What explains the abruptness of the government’s change in coronavirus strategy? Quite apart from epidemiology, there is an altogether more simple answer: Conservative MPs. Over last weekend, there had been serious unease at every level of Boris Johnson’s parliamentary party – from the cabinet down to the 2019 intake – at the speed and severity of the measures the UK had employed to delay the spread of the virus.
For a precis of those concerns – or, more accurately, the manner in which they were being expressed. Look no further than the unsolicited text I received from a former cabinet minister on Sunday afternoon, just after the Prime Minister declined to introduce the sort of enforced social distancing measures that he went on to implement last night: “Aaaaarrrrrggggghhhh!”. Johnson’s interventions before last night’s introduction of a quasi-lockdown exasperated his MPs as much as their perceived shortcomings terrified them.
Why? Quite apart from their unease with the policy that was being communicated, their concern was that Johnson was failing to communicate clearly or consistently. “We need total clarity of message,” a senior backbencher said ahead of the lockdown. “Total communication through every route possibly, and, yes, whatever measures it takes. We need a relentless, determined, focused, definitive strategy to save lives – and ultimately, we don’t have it.” It was a widespread view. “We are vague and slow on social distancing, aren’t helping the self-employed, and are having to do a mini-budget every few days,” a minister said. “There is a hell of a lot of anxiety.”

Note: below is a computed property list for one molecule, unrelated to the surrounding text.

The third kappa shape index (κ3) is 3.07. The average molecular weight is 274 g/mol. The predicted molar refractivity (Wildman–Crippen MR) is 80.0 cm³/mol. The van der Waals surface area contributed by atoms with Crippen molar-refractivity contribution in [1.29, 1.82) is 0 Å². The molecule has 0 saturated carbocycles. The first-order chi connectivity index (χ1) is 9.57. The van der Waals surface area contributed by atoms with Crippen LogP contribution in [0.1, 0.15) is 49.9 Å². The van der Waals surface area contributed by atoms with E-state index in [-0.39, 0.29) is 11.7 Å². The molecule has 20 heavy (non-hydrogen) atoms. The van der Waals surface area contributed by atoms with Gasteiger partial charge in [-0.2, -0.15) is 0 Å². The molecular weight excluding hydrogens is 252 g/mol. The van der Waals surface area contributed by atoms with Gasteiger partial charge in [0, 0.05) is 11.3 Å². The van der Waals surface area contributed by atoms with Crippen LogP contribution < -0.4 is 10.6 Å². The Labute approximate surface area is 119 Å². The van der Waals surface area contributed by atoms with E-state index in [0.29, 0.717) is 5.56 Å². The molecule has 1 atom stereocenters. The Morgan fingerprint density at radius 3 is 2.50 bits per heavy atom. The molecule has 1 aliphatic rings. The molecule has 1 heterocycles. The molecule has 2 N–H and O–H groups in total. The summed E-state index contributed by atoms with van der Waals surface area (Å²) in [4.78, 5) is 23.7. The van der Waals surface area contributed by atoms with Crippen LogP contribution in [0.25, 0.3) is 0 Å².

In changing course so swiftly yesterday, Johnson demonstrated something important to his MPs: that he had listened to their concerns. The next test of Downing Street’s ability and willingness to do so will be whether Rishi Sunak heeds growing unease over measures to compensate the self-employed over the coming weeks and months. Understanding though they are of the demands the pandemic is imposing on government time, Conservative MPs are deeply concerned by just how slow ministers have been to acknowledge their worries – let alone answer them satisfactorily. Johnson’s shifting strategy thus far, however, is a reminder of something important: that power in a majority government ultimately lies with those who make up the government’s majority. If and when the dust settles, Johnson will be well served to remember that fact.